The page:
vagrantc: openssl would only need to respect that during its build though, not during runtime, right?
05:54* vagrantc has been noticing some at least reset to the CMOS manufacturing date or software date, rather than 1970
05:55
<vagrantc>
alkisg: during runtime *might* be reasonable for openssl
05:55
<alkisg>
That still makes the certificate invalid, even 2014 does, when epoptes was installed in 2016
05:55
<vagrantc>
toolchains need to respect it
05:56
alkisg: yeah, i get that
05:56
openssl could arguably be part of a toolchain
05:58
alkisg: might make sense to use fake-hwclock or timesyncd to ensure a sane time
05:59
<alkisg>
vagrantc: fake-hwclock can't work with ltsp without server-side storage
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05:59
<alkisg>
and timesyncd might run too late, after the epoptes service starts
06:00* vagrantc thought timesyncd ran very early
06:00
<vagrantc>
the network time doesn't necessarily kick in in a timely fashion, but it also has a timestamp file
06:00
<alkisg>
It has to contact the server, possibly skew the clock etc... even if it starts early, in practice I've seen it doesn't succeed
06:01
<vagrantc>
the timestamp file read should happen very early
06:01
<alkisg>
One way around it is to implement something like fake-hwclock in ltsps or epoptes,
06:01
<vagrantc>
we could touch that file from ltsp-update-image
06:01
<alkisg>
so that if the client clock date is earlier than the epoptes certificate timestamp, to update the clock date to that
06:01
<vagrantc>
yeah, it wouldn't be hard
06:02
<alkisg>
epoptes-client can do that while starting itself, or can put a script at ltsp/init-ltsp.d
06:02
it can do that for any client, or only for ltsp clients
06:02
<vagrantc>
only problem is one of "should we really be messing with that" vs. relying on services which are supposed to handle that
06:02
<alkisg>
What do you think it should do?
06:03
I'm not sure that certificates are supposed to have a start date
06:03
<vagrantc>
i'm fairly sure init-ltsp.d hook to touch the appropriate timesyncd file should work.
06:03
<alkisg>
Yes, but that won't solve the problem in non-ltsp clients
06:04
<vagrantc>
oh yeah, those other computers
06:04
<alkisg>
:D
06:04
E.g. suppose that the epoptes-client manpage states: "if the certificate start date is in the future, epoptes assumes that the clock is broken, and updates it"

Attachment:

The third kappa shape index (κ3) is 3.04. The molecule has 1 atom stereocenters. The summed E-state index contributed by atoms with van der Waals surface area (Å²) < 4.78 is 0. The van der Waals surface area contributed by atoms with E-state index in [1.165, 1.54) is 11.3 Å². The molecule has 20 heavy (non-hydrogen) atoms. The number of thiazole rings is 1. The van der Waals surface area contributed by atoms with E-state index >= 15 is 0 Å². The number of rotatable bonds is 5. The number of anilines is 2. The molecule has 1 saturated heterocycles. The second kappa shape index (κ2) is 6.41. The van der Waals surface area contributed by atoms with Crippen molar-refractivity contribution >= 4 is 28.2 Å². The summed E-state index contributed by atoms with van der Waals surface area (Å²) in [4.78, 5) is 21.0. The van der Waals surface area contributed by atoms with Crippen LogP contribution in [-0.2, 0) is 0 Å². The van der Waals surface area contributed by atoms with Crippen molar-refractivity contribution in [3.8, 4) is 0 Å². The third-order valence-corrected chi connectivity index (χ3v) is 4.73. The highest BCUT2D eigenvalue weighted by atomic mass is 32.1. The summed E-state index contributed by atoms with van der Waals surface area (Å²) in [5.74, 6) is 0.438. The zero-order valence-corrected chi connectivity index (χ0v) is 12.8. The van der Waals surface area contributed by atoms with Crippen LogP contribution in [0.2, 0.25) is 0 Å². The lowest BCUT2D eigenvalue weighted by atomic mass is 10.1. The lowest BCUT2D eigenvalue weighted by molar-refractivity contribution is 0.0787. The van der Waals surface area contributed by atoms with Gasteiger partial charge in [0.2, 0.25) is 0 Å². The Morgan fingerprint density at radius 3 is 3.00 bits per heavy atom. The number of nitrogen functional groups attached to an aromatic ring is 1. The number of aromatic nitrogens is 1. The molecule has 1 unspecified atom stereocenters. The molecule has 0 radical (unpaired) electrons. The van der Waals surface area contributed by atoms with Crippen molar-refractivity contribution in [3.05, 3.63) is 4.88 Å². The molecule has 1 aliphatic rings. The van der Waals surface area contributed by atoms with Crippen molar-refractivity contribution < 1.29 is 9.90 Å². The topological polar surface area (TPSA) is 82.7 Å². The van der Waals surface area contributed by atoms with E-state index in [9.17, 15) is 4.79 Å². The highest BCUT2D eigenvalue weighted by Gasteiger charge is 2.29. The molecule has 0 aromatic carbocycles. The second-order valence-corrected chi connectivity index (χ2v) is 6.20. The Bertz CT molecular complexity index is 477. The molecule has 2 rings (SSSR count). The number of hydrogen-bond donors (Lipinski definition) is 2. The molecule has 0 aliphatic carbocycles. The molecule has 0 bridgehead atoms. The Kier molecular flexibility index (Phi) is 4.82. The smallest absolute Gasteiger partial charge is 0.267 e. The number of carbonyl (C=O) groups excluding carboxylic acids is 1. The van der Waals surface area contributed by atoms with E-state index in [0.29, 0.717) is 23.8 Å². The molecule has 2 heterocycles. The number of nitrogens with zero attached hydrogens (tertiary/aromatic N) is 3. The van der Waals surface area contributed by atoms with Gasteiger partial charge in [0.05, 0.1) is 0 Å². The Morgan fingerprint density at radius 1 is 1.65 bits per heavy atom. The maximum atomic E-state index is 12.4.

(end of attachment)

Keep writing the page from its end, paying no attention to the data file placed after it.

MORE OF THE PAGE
06:04
How reasonable is that?!
06:05
I don't see any downsides other than the initial "omg! that sucks!" :P
06:05
<vagrantc>
i see the logic of it, but it's kind of stepping on other toes.
06:05
<maldridge>
alkisg: X509 dictates that the start date is for allowing you to pre-generate certificates which will become valid at specific cases where you might want to "automatically" cut over from an outdated certificate
06:06
<alkisg>
maldridge: yes, but what about *not* specyfing a start date because you don't need one?
06:06
<vagrantc>
not specifying a start date sure would be a more elegant solution
06:06
<alkisg>
I think not providing for that is similar to a bug... not just feature request
06:06
<maldridge>
hmm, I don't think that's within spec, but I believe most things do tolerate that
06:07* vagrantc wonders if there's an alternative to openssl that miht be more flexible
06:07
<maldridge>
I've always just set the start date to '0' and the end date to 2038
06:08
<vagrantc>
well, that sounds like what alkisg is looking for
06:08
maldridge: how do you do that?
06:09
<maldridge>
I actually didnt' write those scripts, another guy on my team did
06:09
I can ask him in the morning (its 0100 here)
06:09
<vagrantc>
if it's already possible with the existing tools, that would solve the issue
06:10
<alkisg>
I've seen other packages using faketime just to fool openssl
06:11
<maldridge>
I believe it might be possible to set the server start date back to an earlier time and then generate it with a long window, but that might mess with other things when stuff gets installed
06:11
<alkisg>
I do hope it's possible to set a blank or another start date, but I don't have high hopes for it...
06:11
maldridge: that's what we're using faketime for
06:11
We're setting the date back to 1970
06:11
(just for openssl)
06:12
<maldridge>
yeah that would make sense
06:12
we're largely moving away from fake certs at my site, but that does seem like a good idea to do it that way
06:16* vagrantc waves
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06:16
<alkisg>
Good night vagrantc
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<Leolo_2>
nbd_server[32548]: Read failed: End of file
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<Leolo_2>
Entering request loop
15:50
*Error: Read failed: End of file
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18:31
<eu^8478164117>
Γειἀ σας, παιδιά
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18:33
<gehidore>
and to you too
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19:25
<alkisg>
Haha, hello unknown greek person that joined the channel just to salute us...
19:37
<gehidore>
yep